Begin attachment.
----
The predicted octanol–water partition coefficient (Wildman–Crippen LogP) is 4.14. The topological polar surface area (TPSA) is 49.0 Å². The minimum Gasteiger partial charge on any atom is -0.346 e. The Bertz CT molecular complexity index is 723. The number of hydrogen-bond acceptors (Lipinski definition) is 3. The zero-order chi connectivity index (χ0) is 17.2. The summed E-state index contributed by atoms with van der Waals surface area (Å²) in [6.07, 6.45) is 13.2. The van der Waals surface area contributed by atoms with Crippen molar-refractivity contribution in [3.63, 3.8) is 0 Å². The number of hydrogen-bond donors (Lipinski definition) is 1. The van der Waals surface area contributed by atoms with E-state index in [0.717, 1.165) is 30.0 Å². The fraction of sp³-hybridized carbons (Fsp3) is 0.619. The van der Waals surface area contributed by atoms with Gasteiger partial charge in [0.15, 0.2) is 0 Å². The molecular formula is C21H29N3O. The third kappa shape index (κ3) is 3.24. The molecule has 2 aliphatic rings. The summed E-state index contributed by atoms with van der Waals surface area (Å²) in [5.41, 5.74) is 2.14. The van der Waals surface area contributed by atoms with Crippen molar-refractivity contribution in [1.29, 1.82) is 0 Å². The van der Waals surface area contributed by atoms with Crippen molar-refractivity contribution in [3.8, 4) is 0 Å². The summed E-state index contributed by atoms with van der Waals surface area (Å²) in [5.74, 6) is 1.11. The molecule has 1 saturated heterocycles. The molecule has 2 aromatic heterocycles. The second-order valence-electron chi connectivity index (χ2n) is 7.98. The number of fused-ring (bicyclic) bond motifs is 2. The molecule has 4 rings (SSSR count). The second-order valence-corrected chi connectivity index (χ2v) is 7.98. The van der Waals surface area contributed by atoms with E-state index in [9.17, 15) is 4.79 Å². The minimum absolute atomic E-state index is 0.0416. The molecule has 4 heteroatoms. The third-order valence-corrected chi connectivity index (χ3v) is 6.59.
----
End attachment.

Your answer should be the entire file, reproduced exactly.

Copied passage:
The predicted octanol–water partition coefficient (Wildman–Crippen LogP) is 4.14. The topological polar surface area (TPSA) is 49.0 Å². The minimum Gasteiger partial charge on any atom is -0.346 e. The Bertz CT molecular complexity index is 723. The number of hydrogen-bond acceptors (Lipinski definition) is 3. The zero-order chi connectivity index (χ0) is 17.2. The summed E-state index contributed by atoms with van der Waals surface area (Å²) in [6.07, 6.45) is 13.2. The van der Waals surface area contributed by atoms with Crippen molar-refractivity contribution in [3.63, 3.8) is 0 Å². The number of hydrogen-bond donors (Lipinski definition) is 1. The van der Waals surface area contributed by atoms with E-state index in [0.717, 1.165) is 30.0 Å². The fraction of sp³-hybridized carbons (Fsp3) is 0.619. The van der Waals surface area contributed by atoms with Gasteiger partial charge in [0.15, 0.2) is 0 Å². The molecular formula is C21H29N3O. The third kappa shape index (κ3) is 3.24. The molecule has 2 aliphatic rings. The summed E-state index contributed by atoms with van der Waals surface area (Å²) in [5.41, 5.74) is 2.14. The van der Waals surface area contributed by atoms with Crippen molar-refractivity contribution in [1.29, 1.82) is 0 Å². The van der Waals surface area contributed by atoms with Crippen molar-refractivity contribution in [3.8, 4) is 0 Å². The summed E-state index contributed by atoms with van der Waals surface area (Å²) in [5.74, 6) is 1.11. The molecule has 1 saturated heterocycles. The molecule has 2 aromatic heterocycles. The second-order valence-electron chi connectivity index (χ2n) is 7.98. The number of fused-ring (bicyclic) bond motifs is 2. The molecule has 4 rings (SSSR count). The second-order valence-corrected chi connectivity index (χ2v) is 7.98. The van der Waals surface area contributed by atoms with E-state index in [9.17, 15) is 4.79 Å². The minimum absolute atomic E-state index is 0.0416. The molecule has 4 heteroatoms. The third-order valence-corrected chi connectivity index (χ3v) is 6.59.